The significance of changes the Internet has brought about in mass communication lies in the fact that it has led to an explosion of media players. Starting a news media unit used to be easy. For instance, James Gordon Bennett started the New York World in 1835 with an investment of $500.  But it was not long before the multiplicity of media units, an ideal of the libertarian theory of the press, became out of tune with reality. In the same country, the amount of investment required for a large metropolitan newspaper plant today is usually in the millions of dollars. 
Within this context, there is good reason to say that the question--whether the Internet can contribute to the survival and revitalization of the ethnic press--deserves our attention. In places where the Internet is accessible, ethnic groups are active in taking the advantage of this new communication technology. Taking the Asians Americans in the United States for example, "there are numerous web sites that point to information on a specific group of Asian Americans" 
Surprisingly, however, not much has been done in studying the impact of the Internet on ethnic communication. A search of Eric and Academic Index (File 88:IAC BUSINESS) sections of the Dialog Database, carried out on 14 December 1996, found 12,497 records related to the "Internet," and 29 records related to "ethnic media" or "ethnic press," but no records were returned when the two descriptors were combined.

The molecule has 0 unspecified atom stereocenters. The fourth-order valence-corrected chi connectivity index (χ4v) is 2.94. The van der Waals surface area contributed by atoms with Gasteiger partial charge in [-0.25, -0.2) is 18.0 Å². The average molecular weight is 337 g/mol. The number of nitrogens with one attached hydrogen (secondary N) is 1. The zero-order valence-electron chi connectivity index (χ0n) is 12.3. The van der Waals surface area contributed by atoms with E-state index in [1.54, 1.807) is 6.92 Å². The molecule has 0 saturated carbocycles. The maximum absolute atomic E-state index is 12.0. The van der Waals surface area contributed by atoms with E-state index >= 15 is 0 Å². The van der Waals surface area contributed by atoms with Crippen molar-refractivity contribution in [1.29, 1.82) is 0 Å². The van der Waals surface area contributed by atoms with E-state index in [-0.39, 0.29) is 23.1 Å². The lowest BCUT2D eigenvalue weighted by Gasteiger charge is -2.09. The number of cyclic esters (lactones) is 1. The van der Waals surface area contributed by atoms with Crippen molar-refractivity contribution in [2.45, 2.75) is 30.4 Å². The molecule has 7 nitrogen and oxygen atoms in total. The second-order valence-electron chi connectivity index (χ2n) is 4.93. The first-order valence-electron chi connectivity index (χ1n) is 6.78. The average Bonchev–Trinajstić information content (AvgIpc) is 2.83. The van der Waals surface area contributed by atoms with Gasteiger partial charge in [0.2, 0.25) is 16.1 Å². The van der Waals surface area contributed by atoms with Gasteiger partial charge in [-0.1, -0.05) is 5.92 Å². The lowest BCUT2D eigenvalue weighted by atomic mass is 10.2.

In a sense, this seems understandable considering the "equal treatment" of all types of media by technological advancement in communication. But if we think twice, we will find technological advance, even before the computer age, had something special for the ethnic group. An example is seen in satellite transmission of television programs from "mother countries" of some ethnic groups. This had proved to be a great boost to ethnic TV stations as these programs increased their audience. By the same token, the Internet, for all the new dimensions it carries, deserves our attention for its role, actual or potential, in revitalizing the ethnic press.
Among many other things, the ethnic Chinese publications cover local Chinese communities, report news from the "mother country" and advocate Chinese values, tradition and culture, and by doing so they have greatly contributed to increasing the cohesiveness of the Chinese community.  A study of the Chinatown in New York City, for instance, shows that:
Chinese immigrants in the New York City are living in a rather comprehensive Chinese media environment, complete with diverse and familiar sources of print and electronic materials. Chinese media inform immigrants about events that have taken place within and outside their community and about available social service. These media also offer an easy source by which older immigrants can maintain a stabilizing continuity in their cultural and entertainment life and younger immigrants maintain contact with their roots. 
However, the overseas Chinese-language press sometimes became a target of suppression, especially in countries where assimilative policies were adopted by the local government. As the Chinese communities grew larger and larger, governments of the host countries often saw such growth as a potential threat to the social harmony and stability of their countries. In the 1960s, for instance, the Thai authorities ordered that no new Chinese newspapers and periodicals be launched when they adopted a policy of assimilation towards the Chinese immigrants.  When the Philippine government declared the martial law in 1972, it closed down almost all the Chinese newspapers.  Even in the United States where freedom of the press is defended as a pillar of American democracy, publications by Chinese immigrants were also harassed for their support of the People's Republic of China during the Cold War.